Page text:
Returning the Wig

Last night, over bento boxes at DC’s Teaism restaurant, I gave a borrowed wig back to the friend who gave it to me. I vividly remember the day she gave it to me – she came to my apartment with an assortment of wigs, head coverings, and costumes and took awesome pictures of me with my bald-ass head. It’s been about 9 months since my hair started growing back and it’s still pretty short, but it in no way suggests that I was once bald. 

For a fleeting moment, as I handed the wig back across the table in a crinkly plastic shopping bag, I felt sad and scared. It was a very cliche moment, I was closing a door and ending a chapter and all those good metaphors for completion, which is great. It’s great that I don’t NEED that wig anymore. But, and many breast cancer survivors will tell you this, there’s also a bit of superstition about getting rid of wigs, as if trying to put away the bald chapter of your life only causes it to roar back up again.

Weird little cancer survivor things, I guess. It was great to talk with this friend, as we both seem to be in a really similar place right now. Even though she finished her chemo well before I did, we both still feel the disgust with our daily routine and the urgency to really make meaning from life in ways that we might not have considered before. We both also suffer from some anxiety – whether a side effect of drugs or a psychological side effect of having cancer. It’s always good to know you’re not alone.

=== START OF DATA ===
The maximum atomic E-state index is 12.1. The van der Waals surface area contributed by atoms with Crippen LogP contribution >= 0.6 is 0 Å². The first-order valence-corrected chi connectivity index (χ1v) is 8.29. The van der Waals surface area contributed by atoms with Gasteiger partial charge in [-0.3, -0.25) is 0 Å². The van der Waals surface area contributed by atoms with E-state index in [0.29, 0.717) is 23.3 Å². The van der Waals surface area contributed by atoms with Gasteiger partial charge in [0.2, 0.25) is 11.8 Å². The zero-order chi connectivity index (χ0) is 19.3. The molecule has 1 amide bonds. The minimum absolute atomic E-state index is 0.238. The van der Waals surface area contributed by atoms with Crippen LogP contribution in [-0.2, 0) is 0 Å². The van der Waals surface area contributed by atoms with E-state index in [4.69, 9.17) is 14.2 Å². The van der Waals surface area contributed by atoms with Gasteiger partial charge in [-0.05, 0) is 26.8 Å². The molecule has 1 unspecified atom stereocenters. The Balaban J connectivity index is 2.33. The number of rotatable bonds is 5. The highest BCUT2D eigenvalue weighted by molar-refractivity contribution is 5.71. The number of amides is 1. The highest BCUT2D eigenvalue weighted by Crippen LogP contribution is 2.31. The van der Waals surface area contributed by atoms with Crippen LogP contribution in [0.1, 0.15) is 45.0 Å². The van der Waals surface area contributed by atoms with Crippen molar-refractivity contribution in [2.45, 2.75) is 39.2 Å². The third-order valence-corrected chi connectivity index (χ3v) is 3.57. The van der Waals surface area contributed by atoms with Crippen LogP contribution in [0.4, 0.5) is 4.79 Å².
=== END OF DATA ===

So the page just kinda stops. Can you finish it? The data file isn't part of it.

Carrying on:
And with that, I also want to point at this article, which I found relevant to my mood today: To Treat the Cancer, Treat the Distress.


2 thoughts on “Returning the Wig

  1. Cara……I so admire your ability to describe so wonderfully the many feelings that you have had since your cancer was first diagnosed. I look forward to your insights because they help me gain a little understanding of a situation I have not experienced. Thank you for that, and for your strength and courage in sharing this horrendous experience with the rest of us who follow your blog.
    When I scanned the article you included, I was startled. This is the year 2012 and they are JUST BEGINNING to understand this? Give me a break! This is news to them? That someone who has a life threatening illness might be upset? And that his or her anxiety, fears and terrors might have a negative impact on his or her recovery? This is not rocket science! It amazes me that as far as cancer treatments have progressed, that udnerstanding the emotional and psychological impact of a cancer diagnosis is still such a “new” thing! Boy, do we have a long way to go!

    Anyway, on to a more positive note: you are a beautiful human being, no, hair, short hair or flowing tresses! It doesn’t matter. I have no doubt that you will find a way to make your “lemonade” out of this awful “lemon” you have been handed. You are well on your way and I can’t wait to see the roads you will travel! To quote one of my favorite books: “Oh, the places you will go!”
    With love and admiration,

  2. Hi Cara! Was looking around on the GW website and one thing led to another… and ended up here! I have friends that I worry about…but you’re so mentally strong (and physically strong – saw the post about rock climbing!) that I feel confident that you’re going to keep on marching through life and do just fine. (But since I’m superstitious and don’t like to needlessly risk jinxing myself or yourself, the wig isn’t going anywhere!) 🙂 I’ll keep following the adventures of Cara…. Big hug, Rina

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